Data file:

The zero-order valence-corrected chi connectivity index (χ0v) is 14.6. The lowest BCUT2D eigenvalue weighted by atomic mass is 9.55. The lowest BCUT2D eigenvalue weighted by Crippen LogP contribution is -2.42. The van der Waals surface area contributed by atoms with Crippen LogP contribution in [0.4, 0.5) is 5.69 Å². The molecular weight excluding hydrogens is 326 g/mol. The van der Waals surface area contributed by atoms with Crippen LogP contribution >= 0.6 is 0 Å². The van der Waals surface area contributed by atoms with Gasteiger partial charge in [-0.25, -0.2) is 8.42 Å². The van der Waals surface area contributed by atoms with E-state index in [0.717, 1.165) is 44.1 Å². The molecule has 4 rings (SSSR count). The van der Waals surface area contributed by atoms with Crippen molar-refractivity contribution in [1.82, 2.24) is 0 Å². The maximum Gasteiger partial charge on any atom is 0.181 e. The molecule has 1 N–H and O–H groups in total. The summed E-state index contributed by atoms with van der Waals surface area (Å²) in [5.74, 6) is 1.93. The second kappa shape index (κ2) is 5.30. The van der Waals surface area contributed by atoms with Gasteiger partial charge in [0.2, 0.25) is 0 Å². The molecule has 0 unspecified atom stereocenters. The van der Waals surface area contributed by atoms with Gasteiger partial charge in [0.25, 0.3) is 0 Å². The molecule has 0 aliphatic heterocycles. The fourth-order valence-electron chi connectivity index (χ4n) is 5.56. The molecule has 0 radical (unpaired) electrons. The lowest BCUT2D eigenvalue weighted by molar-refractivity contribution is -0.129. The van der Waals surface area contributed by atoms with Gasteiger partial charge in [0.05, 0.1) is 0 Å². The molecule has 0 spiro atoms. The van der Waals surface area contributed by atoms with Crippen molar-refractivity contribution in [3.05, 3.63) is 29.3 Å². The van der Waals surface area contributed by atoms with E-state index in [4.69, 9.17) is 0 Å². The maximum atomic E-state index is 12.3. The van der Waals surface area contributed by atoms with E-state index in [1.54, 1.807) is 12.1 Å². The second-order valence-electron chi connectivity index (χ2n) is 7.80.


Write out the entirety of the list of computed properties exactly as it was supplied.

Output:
The zero-order valence-corrected chi connectivity index (χ0v) is 14.6. The lowest BCUT2D eigenvalue weighted by atomic mass is 9.55. The lowest BCUT2D eigenvalue weighted by Crippen LogP contribution is -2.42. The van der Waals surface area contributed by atoms with Crippen LogP contribution in [0.4, 0.5) is 5.69 Å². The molecular weight excluding hydrogens is 326 g/mol. The van der Waals surface area contributed by atoms with Crippen LogP contribution >= 0.6 is 0 Å². The van der Waals surface area contributed by atoms with Gasteiger partial charge in [-0.25, -0.2) is 8.42 Å². The van der Waals surface area contributed by atoms with E-state index in [0.717, 1.165) is 44.1 Å². The molecule has 4 rings (SSSR count). The van der Waals surface area contributed by atoms with Crippen molar-refractivity contribution in [1.82, 2.24) is 0 Å². The maximum Gasteiger partial charge on any atom is 0.181 e. The molecule has 1 N–H and O–H groups in total. The summed E-state index contributed by atoms with van der Waals surface area (Å²) in [5.74, 6) is 1.93. The second kappa shape index (κ2) is 5.30. The van der Waals surface area contributed by atoms with Gasteiger partial charge in [0.2, 0.25) is 0 Å². The molecule has 0 unspecified atom stereocenters. The van der Waals surface area contributed by atoms with Gasteiger partial charge in [0.25, 0.3) is 0 Å². The molecule has 0 aliphatic heterocycles. The fourth-order valence-electron chi connectivity index (χ4n) is 5.56. The molecule has 0 radical (unpaired) electrons. The lowest BCUT2D eigenvalue weighted by molar-refractivity contribution is -0.129. The van der Waals surface area contributed by atoms with Gasteiger partial charge in [0.05, 0.1) is 0 Å². The molecule has 0 spiro atoms. The van der Waals surface area contributed by atoms with Crippen molar-refractivity contribution in [3.05, 3.63) is 29.3 Å². The van der Waals surface area contributed by atoms with E-state index in [4.69, 9.17) is 0 Å². The maximum atomic E-state index is 12.3. The van der Waals surface area contributed by atoms with E-state index in [1.54, 1.807) is 12.1 Å². The second-order valence-electron chi connectivity index (χ2n) is 7.80.